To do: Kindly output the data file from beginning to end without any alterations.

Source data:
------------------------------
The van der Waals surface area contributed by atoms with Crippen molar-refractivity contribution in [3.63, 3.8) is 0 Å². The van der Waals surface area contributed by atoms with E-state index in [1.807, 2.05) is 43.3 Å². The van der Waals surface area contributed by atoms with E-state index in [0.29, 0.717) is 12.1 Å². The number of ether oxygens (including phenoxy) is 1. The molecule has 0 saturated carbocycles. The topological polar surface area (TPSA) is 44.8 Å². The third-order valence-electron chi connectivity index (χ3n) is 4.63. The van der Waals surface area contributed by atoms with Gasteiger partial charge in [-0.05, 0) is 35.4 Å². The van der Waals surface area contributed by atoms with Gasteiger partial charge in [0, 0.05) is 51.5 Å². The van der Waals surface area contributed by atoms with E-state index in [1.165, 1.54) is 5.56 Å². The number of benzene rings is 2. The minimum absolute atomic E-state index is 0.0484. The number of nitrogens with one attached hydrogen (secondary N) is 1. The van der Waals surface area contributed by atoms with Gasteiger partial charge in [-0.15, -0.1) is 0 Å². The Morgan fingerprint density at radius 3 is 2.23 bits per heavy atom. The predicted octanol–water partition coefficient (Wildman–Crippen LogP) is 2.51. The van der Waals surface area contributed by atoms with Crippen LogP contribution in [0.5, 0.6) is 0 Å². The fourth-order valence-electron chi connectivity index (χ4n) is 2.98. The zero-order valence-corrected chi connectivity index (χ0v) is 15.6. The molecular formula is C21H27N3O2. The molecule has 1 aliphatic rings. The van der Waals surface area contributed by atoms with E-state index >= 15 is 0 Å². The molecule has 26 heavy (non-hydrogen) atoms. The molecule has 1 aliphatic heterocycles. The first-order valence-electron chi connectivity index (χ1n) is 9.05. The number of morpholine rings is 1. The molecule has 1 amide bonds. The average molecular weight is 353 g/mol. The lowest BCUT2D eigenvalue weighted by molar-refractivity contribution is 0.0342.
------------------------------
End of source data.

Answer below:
The van der Waals surface area contributed by atoms with Crippen molar-refractivity contribution in [3.63, 3.8) is 0 Å². The van der Waals surface area contributed by atoms with E-state index in [1.807, 2.05) is 43.3 Å². The van der Waals surface area contributed by atoms with E-state index in [0.29, 0.717) is 12.1 Å². The number of ether oxygens (including phenoxy) is 1. The molecule has 0 saturated carbocycles. The topological polar surface area (TPSA) is 44.8 Å². The third-order valence-electron chi connectivity index (χ3n) is 4.63. The van der Waals surface area contributed by atoms with Gasteiger partial charge in [-0.05, 0) is 35.4 Å². The van der Waals surface area contributed by atoms with Gasteiger partial charge in [0, 0.05) is 51.5 Å². The van der Waals surface area contributed by atoms with E-state index in [1.165, 1.54) is 5.56 Å². The number of benzene rings is 2. The minimum absolute atomic E-state index is 0.0484. The number of nitrogens with one attached hydrogen (secondary N) is 1. The van der Waals surface area contributed by atoms with Gasteiger partial charge in [-0.15, -0.1) is 0 Å². The Morgan fingerprint density at radius 3 is 2.23 bits per heavy atom. The predicted octanol–water partition coefficient (Wildman–Crippen LogP) is 2.51. The van der Waals surface area contributed by atoms with Crippen LogP contribution in [0.5, 0.6) is 0 Å². The fourth-order valence-electron chi connectivity index (χ4n) is 2.98. The zero-order valence-corrected chi connectivity index (χ0v) is 15.6. The molecular formula is C21H27N3O2. The molecule has 1 aliphatic rings. The van der Waals surface area contributed by atoms with E-state index >= 15 is 0 Å². The molecule has 26 heavy (non-hydrogen) atoms. The molecule has 1 aliphatic heterocycles. The first-order valence-electron chi connectivity index (χ1n) is 9.05. The number of morpholine rings is 1. The molecule has 1 amide bonds. The average molecular weight is 353 g/mol. The lowest BCUT2D eigenvalue weighted by molar-refractivity contribution is 0.0342.